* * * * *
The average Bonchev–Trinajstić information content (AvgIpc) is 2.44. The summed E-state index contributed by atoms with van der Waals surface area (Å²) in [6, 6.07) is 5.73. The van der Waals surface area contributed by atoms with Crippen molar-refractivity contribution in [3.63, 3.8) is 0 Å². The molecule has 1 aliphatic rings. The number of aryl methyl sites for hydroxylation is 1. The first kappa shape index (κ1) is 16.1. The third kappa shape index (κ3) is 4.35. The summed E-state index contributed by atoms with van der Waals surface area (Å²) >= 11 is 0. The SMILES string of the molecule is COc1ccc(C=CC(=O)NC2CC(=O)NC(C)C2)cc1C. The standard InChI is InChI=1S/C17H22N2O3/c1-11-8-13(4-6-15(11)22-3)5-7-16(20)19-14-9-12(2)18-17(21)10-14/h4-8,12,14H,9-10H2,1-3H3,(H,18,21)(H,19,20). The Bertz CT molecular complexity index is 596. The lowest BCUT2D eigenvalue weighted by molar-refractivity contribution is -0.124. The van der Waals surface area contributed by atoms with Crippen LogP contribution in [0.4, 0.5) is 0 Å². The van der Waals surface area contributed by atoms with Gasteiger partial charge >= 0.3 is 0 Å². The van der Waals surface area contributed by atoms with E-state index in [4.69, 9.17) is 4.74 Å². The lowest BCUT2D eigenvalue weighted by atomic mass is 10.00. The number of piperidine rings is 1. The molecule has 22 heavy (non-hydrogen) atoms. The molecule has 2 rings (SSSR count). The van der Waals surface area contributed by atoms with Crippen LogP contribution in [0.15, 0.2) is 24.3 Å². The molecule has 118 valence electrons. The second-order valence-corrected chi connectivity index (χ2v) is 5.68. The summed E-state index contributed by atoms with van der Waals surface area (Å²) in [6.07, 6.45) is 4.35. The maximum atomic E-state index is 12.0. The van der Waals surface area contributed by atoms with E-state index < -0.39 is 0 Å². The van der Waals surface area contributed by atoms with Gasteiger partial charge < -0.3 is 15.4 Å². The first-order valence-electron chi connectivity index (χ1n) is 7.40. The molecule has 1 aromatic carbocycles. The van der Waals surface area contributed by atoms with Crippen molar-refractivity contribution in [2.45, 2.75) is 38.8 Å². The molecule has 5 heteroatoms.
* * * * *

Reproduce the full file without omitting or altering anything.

The average Bonchev–Trinajstić information content (AvgIpc) is 2.44. The summed E-state index contributed by atoms with van der Waals surface area (Å²) in [6, 6.07) is 5.73. The van der Waals surface area contributed by atoms with Crippen molar-refractivity contribution in [3.63, 3.8) is 0 Å². The molecule has 1 aliphatic rings. The number of aryl methyl sites for hydroxylation is 1. The first kappa shape index (κ1) is 16.1. The third kappa shape index (κ3) is 4.35. The summed E-state index contributed by atoms with van der Waals surface area (Å²) >= 11 is 0. The SMILES string of the molecule is COc1ccc(C=CC(=O)NC2CC(=O)NC(C)C2)cc1C. The standard InChI is InChI=1S/C17H22N2O3/c1-11-8-13(4-6-15(11)22-3)5-7-16(20)19-14-9-12(2)18-17(21)10-14/h4-8,12,14H,9-10H2,1-3H3,(H,18,21)(H,19,20). The Bertz CT molecular complexity index is 596. The lowest BCUT2D eigenvalue weighted by molar-refractivity contribution is -0.124. The van der Waals surface area contributed by atoms with Crippen LogP contribution in [0.4, 0.5) is 0 Å². The van der Waals surface area contributed by atoms with Gasteiger partial charge >= 0.3 is 0 Å². The van der Waals surface area contributed by atoms with E-state index in [4.69, 9.17) is 4.74 Å². The lowest BCUT2D eigenvalue weighted by atomic mass is 10.00. The number of piperidine rings is 1. The molecule has 22 heavy (non-hydrogen) atoms. The molecule has 2 rings (SSSR count). The van der Waals surface area contributed by atoms with Crippen LogP contribution in [0.15, 0.2) is 24.3 Å². The molecule has 118 valence electrons. The second-order valence-corrected chi connectivity index (χ2v) is 5.68. The summed E-state index contributed by atoms with van der Waals surface area (Å²) in [6.07, 6.45) is 4.35. The maximum atomic E-state index is 12.0. The van der Waals surface area contributed by atoms with E-state index < -0.39 is 0 Å². The van der Waals surface area contributed by atoms with Gasteiger partial charge < -0.3 is 15.4 Å². The first-order valence-electron chi connectivity index (χ1n) is 7.40. The molecule has 1 aromatic carbocycles. The van der Waals surface area contributed by atoms with Crippen molar-refractivity contribution in [2.45, 2.75) is 38.8 Å². The molecule has 5 heteroatoms.